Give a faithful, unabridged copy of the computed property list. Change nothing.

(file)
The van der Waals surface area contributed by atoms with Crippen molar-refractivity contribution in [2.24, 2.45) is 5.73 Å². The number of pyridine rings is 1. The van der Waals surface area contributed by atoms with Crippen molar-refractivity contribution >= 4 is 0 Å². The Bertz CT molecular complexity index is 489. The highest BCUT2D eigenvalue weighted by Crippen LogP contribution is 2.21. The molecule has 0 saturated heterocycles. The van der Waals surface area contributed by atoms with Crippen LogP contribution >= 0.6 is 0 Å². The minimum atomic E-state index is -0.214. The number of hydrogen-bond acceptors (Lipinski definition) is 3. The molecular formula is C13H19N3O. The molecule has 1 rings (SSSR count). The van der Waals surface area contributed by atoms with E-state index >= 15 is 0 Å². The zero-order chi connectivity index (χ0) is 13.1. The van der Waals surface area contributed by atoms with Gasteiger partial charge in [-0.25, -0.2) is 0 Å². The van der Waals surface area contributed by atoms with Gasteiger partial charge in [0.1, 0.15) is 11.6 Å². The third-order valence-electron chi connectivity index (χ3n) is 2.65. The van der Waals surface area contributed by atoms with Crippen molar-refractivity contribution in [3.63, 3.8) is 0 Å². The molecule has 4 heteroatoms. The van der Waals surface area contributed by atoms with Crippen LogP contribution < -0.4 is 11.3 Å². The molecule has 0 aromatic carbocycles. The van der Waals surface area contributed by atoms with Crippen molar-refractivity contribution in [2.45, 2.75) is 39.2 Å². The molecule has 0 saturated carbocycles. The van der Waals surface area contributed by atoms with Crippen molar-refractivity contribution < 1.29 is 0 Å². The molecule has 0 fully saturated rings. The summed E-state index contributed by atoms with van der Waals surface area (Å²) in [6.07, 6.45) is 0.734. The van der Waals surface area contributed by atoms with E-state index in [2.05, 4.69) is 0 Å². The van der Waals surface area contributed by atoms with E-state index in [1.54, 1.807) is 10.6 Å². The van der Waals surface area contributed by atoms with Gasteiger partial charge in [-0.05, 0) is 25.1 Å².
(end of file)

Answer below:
The van der Waals surface area contributed by atoms with Crippen molar-refractivity contribution in [2.24, 2.45) is 5.73 Å². The number of pyridine rings is 1. The van der Waals surface area contributed by atoms with Crippen molar-refractivity contribution >= 4 is 0 Å². The Bertz CT molecular complexity index is 489. The highest BCUT2D eigenvalue weighted by Crippen LogP contribution is 2.21. The molecule has 0 saturated heterocycles. The van der Waals surface area contributed by atoms with Crippen LogP contribution >= 0.6 is 0 Å². The minimum atomic E-state index is -0.214. The number of hydrogen-bond acceptors (Lipinski definition) is 3. The molecular formula is C13H19N3O. The molecule has 1 rings (SSSR count). The van der Waals surface area contributed by atoms with E-state index >= 15 is 0 Å². The zero-order chi connectivity index (χ0) is 13.1. The van der Waals surface area contributed by atoms with Gasteiger partial charge in [-0.25, -0.2) is 0 Å². The van der Waals surface area contributed by atoms with Gasteiger partial charge in [0.1, 0.15) is 11.6 Å². The third-order valence-electron chi connectivity index (χ3n) is 2.65. The van der Waals surface area contributed by atoms with Crippen molar-refractivity contribution in [3.63, 3.8) is 0 Å². The molecule has 4 heteroatoms. The van der Waals surface area contributed by atoms with Crippen LogP contribution < -0.4 is 11.3 Å². The molecule has 0 aromatic carbocycles. The van der Waals surface area contributed by atoms with Crippen molar-refractivity contribution in [2.45, 2.75) is 39.2 Å². The molecule has 0 saturated carbocycles. The van der Waals surface area contributed by atoms with Crippen molar-refractivity contribution < 1.29 is 0 Å². The molecule has 0 fully saturated rings. The summed E-state index contributed by atoms with van der Waals surface area (Å²) in [6.07, 6.45) is 0.734. The van der Waals surface area contributed by atoms with E-state index in [2.05, 4.69) is 0 Å². The van der Waals surface area contributed by atoms with E-state index in [1.54, 1.807) is 10.6 Å². The van der Waals surface area contributed by atoms with Gasteiger partial charge in [-0.05, 0) is 25.1 Å².